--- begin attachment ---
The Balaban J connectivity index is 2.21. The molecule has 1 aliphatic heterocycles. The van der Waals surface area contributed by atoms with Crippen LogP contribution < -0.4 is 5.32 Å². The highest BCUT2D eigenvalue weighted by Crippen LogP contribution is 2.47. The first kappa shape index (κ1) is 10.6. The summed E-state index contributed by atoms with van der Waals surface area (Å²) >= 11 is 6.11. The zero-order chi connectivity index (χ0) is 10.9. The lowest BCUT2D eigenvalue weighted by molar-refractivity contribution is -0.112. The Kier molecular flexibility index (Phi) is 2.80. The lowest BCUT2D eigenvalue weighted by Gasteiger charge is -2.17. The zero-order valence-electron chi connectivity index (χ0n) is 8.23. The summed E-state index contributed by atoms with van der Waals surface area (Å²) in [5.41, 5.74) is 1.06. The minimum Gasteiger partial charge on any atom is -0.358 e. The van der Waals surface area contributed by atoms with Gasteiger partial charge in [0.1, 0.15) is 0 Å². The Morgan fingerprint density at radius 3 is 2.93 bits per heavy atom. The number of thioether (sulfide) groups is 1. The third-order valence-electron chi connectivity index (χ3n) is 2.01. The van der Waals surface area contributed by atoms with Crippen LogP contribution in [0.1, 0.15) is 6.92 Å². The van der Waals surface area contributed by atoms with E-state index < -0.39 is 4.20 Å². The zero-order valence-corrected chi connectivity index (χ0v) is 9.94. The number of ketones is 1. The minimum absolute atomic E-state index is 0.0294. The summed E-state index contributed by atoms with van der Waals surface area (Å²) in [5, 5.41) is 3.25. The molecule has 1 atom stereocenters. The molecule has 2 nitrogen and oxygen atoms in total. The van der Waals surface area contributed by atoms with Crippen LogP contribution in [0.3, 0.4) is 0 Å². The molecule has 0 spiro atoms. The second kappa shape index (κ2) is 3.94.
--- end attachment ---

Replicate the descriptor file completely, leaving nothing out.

The Balaban J connectivity index is 2.21. The molecule has 1 aliphatic heterocycles. The van der Waals surface area contributed by atoms with Crippen LogP contribution < -0.4 is 5.32 Å². The highest BCUT2D eigenvalue weighted by Crippen LogP contribution is 2.47. The first kappa shape index (κ1) is 10.6. The summed E-state index contributed by atoms with van der Waals surface area (Å²) >= 11 is 6.11. The zero-order chi connectivity index (χ0) is 10.9. The lowest BCUT2D eigenvalue weighted by molar-refractivity contribution is -0.112. The Kier molecular flexibility index (Phi) is 2.80. The lowest BCUT2D eigenvalue weighted by Gasteiger charge is -2.17. The zero-order valence-electron chi connectivity index (χ0n) is 8.23. The summed E-state index contributed by atoms with van der Waals surface area (Å²) in [5.41, 5.74) is 1.06. The minimum Gasteiger partial charge on any atom is -0.358 e. The van der Waals surface area contributed by atoms with Gasteiger partial charge in [0.1, 0.15) is 0 Å². The Morgan fingerprint density at radius 3 is 2.93 bits per heavy atom. The number of thioether (sulfide) groups is 1. The third-order valence-electron chi connectivity index (χ3n) is 2.01. The van der Waals surface area contributed by atoms with Crippen LogP contribution in [0.1, 0.15) is 6.92 Å². The van der Waals surface area contributed by atoms with E-state index < -0.39 is 4.20 Å². The zero-order valence-corrected chi connectivity index (χ0v) is 9.94. The number of ketones is 1. The minimum absolute atomic E-state index is 0.0294. The summed E-state index contributed by atoms with van der Waals surface area (Å²) in [5, 5.41) is 3.25. The molecule has 1 atom stereocenters. The molecule has 2 nitrogen and oxygen atoms in total. The van der Waals surface area contributed by atoms with Crippen LogP contribution in [0.3, 0.4) is 0 Å². The molecule has 0 spiro atoms. The second kappa shape index (κ2) is 3.94.